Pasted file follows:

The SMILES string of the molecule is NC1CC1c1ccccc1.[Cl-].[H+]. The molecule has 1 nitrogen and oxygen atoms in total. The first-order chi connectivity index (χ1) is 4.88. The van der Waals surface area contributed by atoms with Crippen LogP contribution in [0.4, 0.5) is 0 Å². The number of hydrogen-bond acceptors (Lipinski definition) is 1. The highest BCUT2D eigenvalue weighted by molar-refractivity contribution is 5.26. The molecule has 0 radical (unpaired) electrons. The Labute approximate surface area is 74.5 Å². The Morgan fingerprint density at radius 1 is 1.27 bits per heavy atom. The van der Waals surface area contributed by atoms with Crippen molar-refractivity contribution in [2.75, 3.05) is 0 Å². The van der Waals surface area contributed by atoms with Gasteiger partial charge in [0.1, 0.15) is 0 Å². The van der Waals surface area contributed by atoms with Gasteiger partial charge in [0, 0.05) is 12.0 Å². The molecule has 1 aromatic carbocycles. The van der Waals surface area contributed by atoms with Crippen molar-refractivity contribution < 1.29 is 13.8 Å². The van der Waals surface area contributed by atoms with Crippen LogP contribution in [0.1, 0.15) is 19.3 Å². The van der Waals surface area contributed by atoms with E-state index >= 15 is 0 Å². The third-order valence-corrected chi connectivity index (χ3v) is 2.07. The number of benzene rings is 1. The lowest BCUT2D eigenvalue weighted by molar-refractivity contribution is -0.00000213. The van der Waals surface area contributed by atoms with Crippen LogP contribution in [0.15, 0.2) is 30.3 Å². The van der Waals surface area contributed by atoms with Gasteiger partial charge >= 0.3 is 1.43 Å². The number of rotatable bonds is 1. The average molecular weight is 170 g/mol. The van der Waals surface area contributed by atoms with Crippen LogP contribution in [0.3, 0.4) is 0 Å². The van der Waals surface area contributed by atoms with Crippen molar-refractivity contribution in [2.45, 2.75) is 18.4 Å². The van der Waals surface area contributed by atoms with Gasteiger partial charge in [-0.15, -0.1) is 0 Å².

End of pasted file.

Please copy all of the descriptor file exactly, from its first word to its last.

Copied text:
The SMILES string of the molecule is NC1CC1c1ccccc1.[Cl-].[H+]. The molecule has 1 nitrogen and oxygen atoms in total. The first-order chi connectivity index (χ1) is 4.88. The van der Waals surface area contributed by atoms with Crippen LogP contribution in [0.4, 0.5) is 0 Å². The number of hydrogen-bond acceptors (Lipinski definition) is 1. The highest BCUT2D eigenvalue weighted by molar-refractivity contribution is 5.26. The molecule has 0 radical (unpaired) electrons. The Labute approximate surface area is 74.5 Å². The Morgan fingerprint density at radius 1 is 1.27 bits per heavy atom. The van der Waals surface area contributed by atoms with Crippen molar-refractivity contribution in [2.75, 3.05) is 0 Å². The van der Waals surface area contributed by atoms with Gasteiger partial charge in [0.1, 0.15) is 0 Å². The van der Waals surface area contributed by atoms with Gasteiger partial charge in [0, 0.05) is 12.0 Å². The molecule has 1 aromatic carbocycles. The van der Waals surface area contributed by atoms with Crippen molar-refractivity contribution < 1.29 is 13.8 Å². The van der Waals surface area contributed by atoms with Crippen LogP contribution in [0.1, 0.15) is 19.3 Å². The van der Waals surface area contributed by atoms with E-state index >= 15 is 0 Å². The third-order valence-corrected chi connectivity index (χ3v) is 2.07. The number of benzene rings is 1. The lowest BCUT2D eigenvalue weighted by molar-refractivity contribution is -0.00000213. The van der Waals surface area contributed by atoms with Crippen LogP contribution in [0.15, 0.2) is 30.3 Å². The van der Waals surface area contributed by atoms with Gasteiger partial charge >= 0.3 is 1.43 Å². The number of rotatable bonds is 1. The average molecular weight is 170 g/mol. The van der Waals surface area contributed by atoms with Crippen LogP contribution in [0.3, 0.4) is 0 Å². The van der Waals surface area contributed by atoms with Crippen molar-refractivity contribution in [2.45, 2.75) is 18.4 Å². The van der Waals surface area contributed by atoms with Gasteiger partial charge in [-0.15, -0.1) is 0 Å².